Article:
In this study, we investigated the chemotactic migration of human bone-marrow derived mesenchymal stem cells (hMSCs) with hydrogel-based microfluidic platforms. To control the conditions, we considered the composition of the hydrogels and microfluidic platform systems. Hydrogels are efficient devices to study chemokine gradient effects to quantify hMSC behaviors. The chemotaxis of hMSCs in microfluidic devices follows a stable gradient. Using a 3D microfluidic system, we studied the chemotactic migration behaviors of hMSCs and their responses to chemoattractants in a 3D microenvironment. Three candidates of chemoattractants, SDF-1α, Interleukin-8 (IL-8), and Substance P (SP) were investigated. Furthermore, we determined the optimum concentration for hMSC chemotaxis.

Methods

Microfluidic device fabrication

A microfluidic device was prepared as previously described (Singapore model) [16, 20]. The microfluidic device in our study has a 1.3-mm-wide central hydrogel region flanked by two lateral media channels. The device was fabricated with polydimethylsiloxane (PDMS, Sylgard 184; Dow Corning) using soft lithography from patterned SU-8 silicon wafers. Inlet and outlet ports were created with biopsy punches, and a cover glass was bonded to the PDMS after treatment with oxygen plasma for 60 s to generate 150-um-deep microchannels. The merit of a static condition is that it is possible to investigate up to 6 different conditions including a control condition using a live cell microscope systemically and simultaneously (Carl Zeiss Axio Observer. Z1) (Fig. 1). The change in concentration gradient of the factors was tested with a standard method using 10 kDa FITC-labeled dextran. FITC-dextran mixed with the medium was injected into one channel of the device with the same concentration as the growth-factors used.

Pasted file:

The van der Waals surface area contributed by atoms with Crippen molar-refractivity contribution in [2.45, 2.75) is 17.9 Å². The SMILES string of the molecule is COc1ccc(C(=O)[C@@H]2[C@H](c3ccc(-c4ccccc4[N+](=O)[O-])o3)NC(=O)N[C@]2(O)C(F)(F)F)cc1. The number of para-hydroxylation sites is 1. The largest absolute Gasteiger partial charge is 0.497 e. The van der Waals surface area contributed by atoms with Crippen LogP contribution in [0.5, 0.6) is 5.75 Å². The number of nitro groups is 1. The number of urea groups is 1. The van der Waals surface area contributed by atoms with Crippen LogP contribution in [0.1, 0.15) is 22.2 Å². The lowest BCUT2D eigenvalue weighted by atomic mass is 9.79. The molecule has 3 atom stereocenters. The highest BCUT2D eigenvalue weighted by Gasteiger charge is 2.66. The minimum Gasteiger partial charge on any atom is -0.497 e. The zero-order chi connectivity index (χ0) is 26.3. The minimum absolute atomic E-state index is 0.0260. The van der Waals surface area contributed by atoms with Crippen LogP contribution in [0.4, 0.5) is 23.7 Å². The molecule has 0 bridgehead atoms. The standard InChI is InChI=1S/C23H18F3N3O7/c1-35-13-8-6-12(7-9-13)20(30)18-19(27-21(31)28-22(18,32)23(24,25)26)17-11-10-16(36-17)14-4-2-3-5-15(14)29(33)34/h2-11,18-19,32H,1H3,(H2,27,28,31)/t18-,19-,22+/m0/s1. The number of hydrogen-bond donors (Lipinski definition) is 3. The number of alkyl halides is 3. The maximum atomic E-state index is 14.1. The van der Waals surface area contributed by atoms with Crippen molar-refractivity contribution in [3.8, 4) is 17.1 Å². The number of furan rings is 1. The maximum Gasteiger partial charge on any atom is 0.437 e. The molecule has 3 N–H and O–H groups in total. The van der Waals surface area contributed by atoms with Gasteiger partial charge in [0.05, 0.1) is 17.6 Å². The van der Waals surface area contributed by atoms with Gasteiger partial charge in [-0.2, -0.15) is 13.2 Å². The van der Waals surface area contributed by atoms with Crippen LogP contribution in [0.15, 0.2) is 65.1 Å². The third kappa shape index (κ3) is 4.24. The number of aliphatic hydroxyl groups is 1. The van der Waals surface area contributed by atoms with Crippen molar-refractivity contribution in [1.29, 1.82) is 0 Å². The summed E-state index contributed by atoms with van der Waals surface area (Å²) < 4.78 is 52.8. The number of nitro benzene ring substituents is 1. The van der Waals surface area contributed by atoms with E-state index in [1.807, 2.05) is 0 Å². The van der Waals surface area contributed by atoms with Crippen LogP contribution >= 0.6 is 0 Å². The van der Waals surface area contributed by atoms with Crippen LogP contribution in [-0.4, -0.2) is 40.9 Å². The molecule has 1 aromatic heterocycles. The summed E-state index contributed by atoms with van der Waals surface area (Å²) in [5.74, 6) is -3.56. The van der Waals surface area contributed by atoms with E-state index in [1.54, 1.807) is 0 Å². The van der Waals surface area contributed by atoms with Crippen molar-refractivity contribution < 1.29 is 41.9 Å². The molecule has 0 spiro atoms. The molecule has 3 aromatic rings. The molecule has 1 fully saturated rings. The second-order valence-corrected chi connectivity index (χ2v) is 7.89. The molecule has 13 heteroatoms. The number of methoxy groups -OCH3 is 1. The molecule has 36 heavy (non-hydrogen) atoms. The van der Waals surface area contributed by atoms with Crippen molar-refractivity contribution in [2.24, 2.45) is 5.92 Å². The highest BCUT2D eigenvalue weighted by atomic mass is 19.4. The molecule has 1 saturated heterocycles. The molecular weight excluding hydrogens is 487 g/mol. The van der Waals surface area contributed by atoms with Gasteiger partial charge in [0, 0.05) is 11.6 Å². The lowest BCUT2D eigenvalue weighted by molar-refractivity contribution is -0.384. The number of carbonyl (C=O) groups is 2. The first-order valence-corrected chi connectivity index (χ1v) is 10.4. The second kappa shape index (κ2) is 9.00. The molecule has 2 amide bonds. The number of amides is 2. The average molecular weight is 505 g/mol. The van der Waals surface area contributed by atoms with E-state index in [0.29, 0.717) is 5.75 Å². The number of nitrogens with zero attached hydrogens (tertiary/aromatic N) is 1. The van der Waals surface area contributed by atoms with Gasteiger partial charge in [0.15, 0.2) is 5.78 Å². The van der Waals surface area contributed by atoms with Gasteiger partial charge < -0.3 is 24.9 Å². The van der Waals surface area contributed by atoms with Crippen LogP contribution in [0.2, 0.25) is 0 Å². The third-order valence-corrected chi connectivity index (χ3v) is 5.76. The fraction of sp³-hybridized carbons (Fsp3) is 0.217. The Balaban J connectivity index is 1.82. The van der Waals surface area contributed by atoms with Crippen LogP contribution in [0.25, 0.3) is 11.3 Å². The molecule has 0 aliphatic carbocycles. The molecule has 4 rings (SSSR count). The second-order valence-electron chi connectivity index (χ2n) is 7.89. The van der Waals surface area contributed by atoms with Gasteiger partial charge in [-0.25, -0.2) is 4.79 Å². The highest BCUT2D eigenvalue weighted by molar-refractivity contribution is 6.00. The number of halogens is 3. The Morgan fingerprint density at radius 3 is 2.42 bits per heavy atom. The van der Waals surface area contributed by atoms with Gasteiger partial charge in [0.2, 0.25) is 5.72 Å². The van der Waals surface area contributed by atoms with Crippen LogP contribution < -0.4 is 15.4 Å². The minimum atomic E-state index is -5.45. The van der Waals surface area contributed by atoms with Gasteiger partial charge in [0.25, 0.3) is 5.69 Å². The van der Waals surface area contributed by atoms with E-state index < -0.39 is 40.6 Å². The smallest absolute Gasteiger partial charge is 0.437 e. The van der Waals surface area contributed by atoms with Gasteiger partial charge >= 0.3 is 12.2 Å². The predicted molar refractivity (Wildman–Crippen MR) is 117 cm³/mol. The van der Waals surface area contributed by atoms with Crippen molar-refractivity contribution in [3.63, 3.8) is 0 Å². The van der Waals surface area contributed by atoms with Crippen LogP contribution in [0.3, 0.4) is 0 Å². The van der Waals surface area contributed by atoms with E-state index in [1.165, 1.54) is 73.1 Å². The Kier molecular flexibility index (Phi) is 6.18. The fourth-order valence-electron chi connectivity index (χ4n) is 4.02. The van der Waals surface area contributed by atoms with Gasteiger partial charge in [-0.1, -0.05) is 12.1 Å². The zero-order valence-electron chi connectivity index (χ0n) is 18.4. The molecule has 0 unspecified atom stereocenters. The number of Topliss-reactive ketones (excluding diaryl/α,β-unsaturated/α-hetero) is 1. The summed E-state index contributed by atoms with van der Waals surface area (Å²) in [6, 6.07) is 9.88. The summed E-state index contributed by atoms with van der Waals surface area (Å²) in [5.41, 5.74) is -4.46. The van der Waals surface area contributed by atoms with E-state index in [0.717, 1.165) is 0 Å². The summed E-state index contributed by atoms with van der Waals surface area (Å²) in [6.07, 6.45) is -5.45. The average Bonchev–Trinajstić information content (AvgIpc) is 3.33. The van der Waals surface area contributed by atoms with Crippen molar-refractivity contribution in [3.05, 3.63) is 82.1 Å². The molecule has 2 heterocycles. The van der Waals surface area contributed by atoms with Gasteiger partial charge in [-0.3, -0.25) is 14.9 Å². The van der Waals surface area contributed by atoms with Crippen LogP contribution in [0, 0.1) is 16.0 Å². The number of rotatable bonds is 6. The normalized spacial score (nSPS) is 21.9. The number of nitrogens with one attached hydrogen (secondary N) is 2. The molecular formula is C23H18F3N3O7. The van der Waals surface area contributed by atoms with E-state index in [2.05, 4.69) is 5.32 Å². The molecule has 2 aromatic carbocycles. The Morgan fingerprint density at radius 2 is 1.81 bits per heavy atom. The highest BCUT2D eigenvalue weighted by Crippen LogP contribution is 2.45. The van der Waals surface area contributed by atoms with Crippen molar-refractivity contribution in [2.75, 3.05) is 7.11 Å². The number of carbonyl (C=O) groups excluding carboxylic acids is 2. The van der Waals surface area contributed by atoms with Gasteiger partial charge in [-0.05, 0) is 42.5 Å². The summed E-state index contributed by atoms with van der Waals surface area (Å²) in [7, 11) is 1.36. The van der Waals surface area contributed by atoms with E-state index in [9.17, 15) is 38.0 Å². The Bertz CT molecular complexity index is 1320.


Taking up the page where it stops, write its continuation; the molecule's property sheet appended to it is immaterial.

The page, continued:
Fig. 1

Schematic of the microfluidic device. a 3D microfluidic device b Photograph of the microfluidic device

Cell culture and cell seeding

Human Bone marrow-derived mesenchymal stem cells (hBM-MSCs) were commercially obtained from Severance Hospital. The hMSCs of passage 6 to 8 were cultured in growth medium prepared with DMEM –low glucose (Gibco) with 10 % (v/v) FBS (Welgene) and 1 % (v/v) antibiotics. Cells were maintained in culture and used up to the 7th passage. All cultures were kept in a humidified atmosphere at 37 °C and 5 % CO2. When needed, cells were trypsinized by standard protocols and washed in PBS. Before seeding, hMSCs at passage 7 were suspended at 2.5 × 105 cells/mL in hydrogels. The hydrogels were composed of collagen (collagen type, BD Bioscience) gel (2 mg/ml) and growth-factor reduced Matrigel (GFR-Matrigel) at a 1:1 ratio (Young’s modulus: 9 kPa). The gel channel was filled with the cell suspension to complete the seeding. The gelation process occurred within 30 min in humidity boxes incubated at 37 °C and 5 % CO2. After gelation, the growth medium was injected into both side channels, and the gel-microfluidics were incubated in an incubator for over 24 h.